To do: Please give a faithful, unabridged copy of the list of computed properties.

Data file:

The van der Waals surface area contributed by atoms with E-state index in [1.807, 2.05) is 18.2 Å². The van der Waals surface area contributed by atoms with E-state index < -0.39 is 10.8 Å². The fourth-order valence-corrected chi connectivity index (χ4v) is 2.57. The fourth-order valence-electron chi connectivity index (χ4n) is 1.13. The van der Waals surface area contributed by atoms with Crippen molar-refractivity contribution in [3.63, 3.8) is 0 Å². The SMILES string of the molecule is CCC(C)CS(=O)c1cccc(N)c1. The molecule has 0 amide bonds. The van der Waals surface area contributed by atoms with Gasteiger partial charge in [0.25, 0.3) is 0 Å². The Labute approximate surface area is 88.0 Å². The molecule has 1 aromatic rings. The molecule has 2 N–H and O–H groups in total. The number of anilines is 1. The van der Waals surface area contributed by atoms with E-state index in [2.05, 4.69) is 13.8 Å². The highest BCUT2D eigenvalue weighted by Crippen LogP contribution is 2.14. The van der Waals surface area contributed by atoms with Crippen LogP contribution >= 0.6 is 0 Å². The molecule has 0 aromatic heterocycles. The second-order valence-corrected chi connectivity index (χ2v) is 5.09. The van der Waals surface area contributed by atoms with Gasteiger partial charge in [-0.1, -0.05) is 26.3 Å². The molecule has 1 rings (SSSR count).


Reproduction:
The van der Waals surface area contributed by atoms with E-state index in [1.807, 2.05) is 18.2 Å². The van der Waals surface area contributed by atoms with E-state index < -0.39 is 10.8 Å². The fourth-order valence-corrected chi connectivity index (χ4v) is 2.57. The fourth-order valence-electron chi connectivity index (χ4n) is 1.13. The van der Waals surface area contributed by atoms with Crippen molar-refractivity contribution in [3.63, 3.8) is 0 Å². The SMILES string of the molecule is CCC(C)CS(=O)c1cccc(N)c1. The molecule has 0 amide bonds. The van der Waals surface area contributed by atoms with Gasteiger partial charge in [0.25, 0.3) is 0 Å². The Labute approximate surface area is 88.0 Å². The molecule has 1 aromatic rings. The molecule has 2 N–H and O–H groups in total. The number of anilines is 1. The van der Waals surface area contributed by atoms with E-state index in [2.05, 4.69) is 13.8 Å². The highest BCUT2D eigenvalue weighted by Crippen LogP contribution is 2.14. The van der Waals surface area contributed by atoms with Crippen LogP contribution >= 0.6 is 0 Å². The molecule has 0 aromatic heterocycles. The second-order valence-corrected chi connectivity index (χ2v) is 5.09. The van der Waals surface area contributed by atoms with Gasteiger partial charge in [-0.1, -0.05) is 26.3 Å². The molecule has 1 rings (SSSR count).